Under this CBA the rich get richer AND get to pick off the better players. The less rich will have to raise ticket prices in some markets just to get to the floor and in other markets just to be able to pay for arbitration awards that will be rising because of the new contracts being handed out to players who are jumping to teams with more cash on hand.

Imagine hiking ticket prices after you've just seen your best player bolt for a bigger market and you've got nothing in return.

Of course even those teams losing a star player will have to raise ticket prices to "absorb" the costs of securing their remaining players while the larger market teams will have to raise them to pay for their new players and to keep the profit margins they are now growing accustomed to and in the end, the inflationary cycle, the one that was supposed to be broken by this new CBA, is back and in an even high gear.

Don't know how you see it but from here, it looks like the same old NHL and now they're talking expansion?

Thanks a lot Gary.

What we have left and what we could do

02 July 2007 - 10:05 AM

First off, we still have Brodeur. Nobody else in the Atlantic (or the East) has a goaltender like him. And despite what everybody says about Brodeur only being good because of the NJ defense, lets see. When we lost both Stevens and Niedermayer, He came back with a 40+ win season. Whenever we seem to lose some core defenseman Marty fills the gap himself by playing better himself and even more spectacular. He'll probably do the same this year.

Next up is filling the Gomez void. Lets face it, last year had to be one of his worst. He was lazy and just couldn't get the job done most of the time.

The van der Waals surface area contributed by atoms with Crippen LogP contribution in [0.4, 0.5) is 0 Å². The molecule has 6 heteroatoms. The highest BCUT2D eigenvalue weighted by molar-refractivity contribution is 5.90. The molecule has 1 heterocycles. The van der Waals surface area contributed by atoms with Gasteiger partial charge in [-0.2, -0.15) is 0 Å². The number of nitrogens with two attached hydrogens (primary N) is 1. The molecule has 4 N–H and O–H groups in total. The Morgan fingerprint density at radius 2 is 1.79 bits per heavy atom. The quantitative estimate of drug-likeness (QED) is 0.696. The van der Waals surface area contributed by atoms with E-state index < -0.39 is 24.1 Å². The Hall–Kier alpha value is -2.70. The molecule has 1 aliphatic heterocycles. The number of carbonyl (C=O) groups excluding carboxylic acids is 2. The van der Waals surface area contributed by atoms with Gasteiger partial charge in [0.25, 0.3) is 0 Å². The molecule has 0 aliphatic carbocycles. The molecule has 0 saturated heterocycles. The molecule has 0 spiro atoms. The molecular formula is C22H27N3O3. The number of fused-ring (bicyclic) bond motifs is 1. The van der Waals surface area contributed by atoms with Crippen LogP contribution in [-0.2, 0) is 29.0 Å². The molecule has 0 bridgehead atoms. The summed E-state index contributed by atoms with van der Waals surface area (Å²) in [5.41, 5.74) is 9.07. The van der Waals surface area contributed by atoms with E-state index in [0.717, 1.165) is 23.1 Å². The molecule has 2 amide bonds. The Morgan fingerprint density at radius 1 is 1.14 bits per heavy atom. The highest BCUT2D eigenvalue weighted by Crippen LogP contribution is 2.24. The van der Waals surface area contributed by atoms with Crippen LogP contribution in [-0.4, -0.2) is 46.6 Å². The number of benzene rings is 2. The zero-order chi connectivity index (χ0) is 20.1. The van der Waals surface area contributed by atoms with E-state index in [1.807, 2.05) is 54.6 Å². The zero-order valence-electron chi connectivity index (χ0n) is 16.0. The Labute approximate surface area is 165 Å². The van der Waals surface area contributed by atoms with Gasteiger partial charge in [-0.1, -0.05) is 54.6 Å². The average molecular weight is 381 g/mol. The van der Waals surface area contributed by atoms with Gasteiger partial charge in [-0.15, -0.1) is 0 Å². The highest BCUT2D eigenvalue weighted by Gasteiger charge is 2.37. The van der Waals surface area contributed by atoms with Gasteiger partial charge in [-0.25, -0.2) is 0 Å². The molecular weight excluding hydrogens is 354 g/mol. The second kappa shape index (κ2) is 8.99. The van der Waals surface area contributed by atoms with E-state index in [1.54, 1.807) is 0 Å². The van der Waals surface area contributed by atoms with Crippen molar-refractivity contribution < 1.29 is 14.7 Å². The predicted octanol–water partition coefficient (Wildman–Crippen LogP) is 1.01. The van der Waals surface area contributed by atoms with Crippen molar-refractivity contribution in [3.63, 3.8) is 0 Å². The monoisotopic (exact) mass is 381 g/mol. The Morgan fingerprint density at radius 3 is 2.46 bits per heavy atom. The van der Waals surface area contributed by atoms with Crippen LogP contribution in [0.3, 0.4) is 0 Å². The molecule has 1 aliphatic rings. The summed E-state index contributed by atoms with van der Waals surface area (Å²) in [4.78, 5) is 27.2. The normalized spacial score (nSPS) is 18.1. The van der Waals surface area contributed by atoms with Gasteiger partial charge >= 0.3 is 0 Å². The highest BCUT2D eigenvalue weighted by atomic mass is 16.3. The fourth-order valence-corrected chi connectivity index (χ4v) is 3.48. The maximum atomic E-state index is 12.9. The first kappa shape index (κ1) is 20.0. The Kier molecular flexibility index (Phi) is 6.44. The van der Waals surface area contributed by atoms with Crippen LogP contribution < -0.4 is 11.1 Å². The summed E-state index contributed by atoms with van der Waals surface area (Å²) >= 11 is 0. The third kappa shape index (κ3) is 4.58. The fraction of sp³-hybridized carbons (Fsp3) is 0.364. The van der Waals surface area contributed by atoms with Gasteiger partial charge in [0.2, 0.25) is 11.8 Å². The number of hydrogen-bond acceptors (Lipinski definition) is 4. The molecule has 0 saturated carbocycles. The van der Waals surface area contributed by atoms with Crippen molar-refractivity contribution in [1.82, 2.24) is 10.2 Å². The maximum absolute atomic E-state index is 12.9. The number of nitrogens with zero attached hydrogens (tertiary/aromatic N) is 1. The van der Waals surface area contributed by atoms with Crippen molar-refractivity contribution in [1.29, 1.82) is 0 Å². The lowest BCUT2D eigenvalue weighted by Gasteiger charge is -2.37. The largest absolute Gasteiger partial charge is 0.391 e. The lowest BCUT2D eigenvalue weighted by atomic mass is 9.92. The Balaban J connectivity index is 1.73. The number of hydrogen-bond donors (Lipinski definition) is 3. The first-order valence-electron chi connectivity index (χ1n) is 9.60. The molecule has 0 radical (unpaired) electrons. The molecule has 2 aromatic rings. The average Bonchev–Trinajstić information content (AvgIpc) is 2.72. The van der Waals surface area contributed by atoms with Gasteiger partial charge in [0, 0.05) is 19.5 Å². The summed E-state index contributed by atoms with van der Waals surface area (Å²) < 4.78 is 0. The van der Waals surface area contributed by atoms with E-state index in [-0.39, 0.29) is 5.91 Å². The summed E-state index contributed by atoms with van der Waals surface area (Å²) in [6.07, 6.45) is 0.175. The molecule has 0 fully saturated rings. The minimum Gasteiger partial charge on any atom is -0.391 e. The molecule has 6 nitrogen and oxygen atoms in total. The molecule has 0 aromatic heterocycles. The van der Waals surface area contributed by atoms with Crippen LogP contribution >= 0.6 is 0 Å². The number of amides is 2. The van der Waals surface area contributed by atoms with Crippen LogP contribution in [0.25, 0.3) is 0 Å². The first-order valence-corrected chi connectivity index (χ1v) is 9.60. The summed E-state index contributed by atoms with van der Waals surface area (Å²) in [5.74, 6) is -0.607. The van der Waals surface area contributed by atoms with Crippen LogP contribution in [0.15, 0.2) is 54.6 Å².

I'm not sure if anybody has thought of this, but we could put Madden in that spot. He's got a wicked shot and can set up goals just as good. We just don't see it often because hes on the checking line. He's a smart player and if he could adjust to working with Gionta and Elias or Parise/Zajac then it would be a good line. Hell, even move up Brylin from the checking line. Him and Madden already work well together, seeing most of their goals came off each others assists. Work up Cam Janssen a bit and add him to the checking line in their stead. It would be much more intimidating and if you teach him not to take stupid penalties, which I've seen improve, then he would be a good addition. While hes sitting in the box from a Fighting Major, Madden could easily take his spot for a few.

But then, who do you pick fill Maddens shoes? Jimmy Dowd, if Lou cares to resign him and thats what im thinking hes gonna do. Towards the end of last season, He was on the PK a lot more often and he showed that he could do it very well. I think he even filled in the spot whenever Madden missed a game. He might not be as great as Madden, but hes still a really good substitute and well, Pando is still there. We can even throw Langenbrunner in the mix.

The offensive lines could be as follows


The 4th line would have some kind offensive threat if you added Zajac. Rupp and Rasmussen will continue to get the energy going with their checking. They aren't bad players themselves and they've done some good in the last year.

Losing Raf was a hit to the defense, but we still have Martin, Whitey, and Oduya :koolaid: Lukowich played some big minutes towards the end of the season last year and during the playoffs and he can continue to do that. Souray would be a nice addition, He started out in Jersey and he's really matured since then. His last season with the Habs was outstanding and i think he could be a great PP setup man.

As for the rest, we have a few prospects (Clarckson) and Greene wasn't all that bad last year.

That ends my optimism, I really think that would work out. We would still be contenders as long as everybody stayed healthy.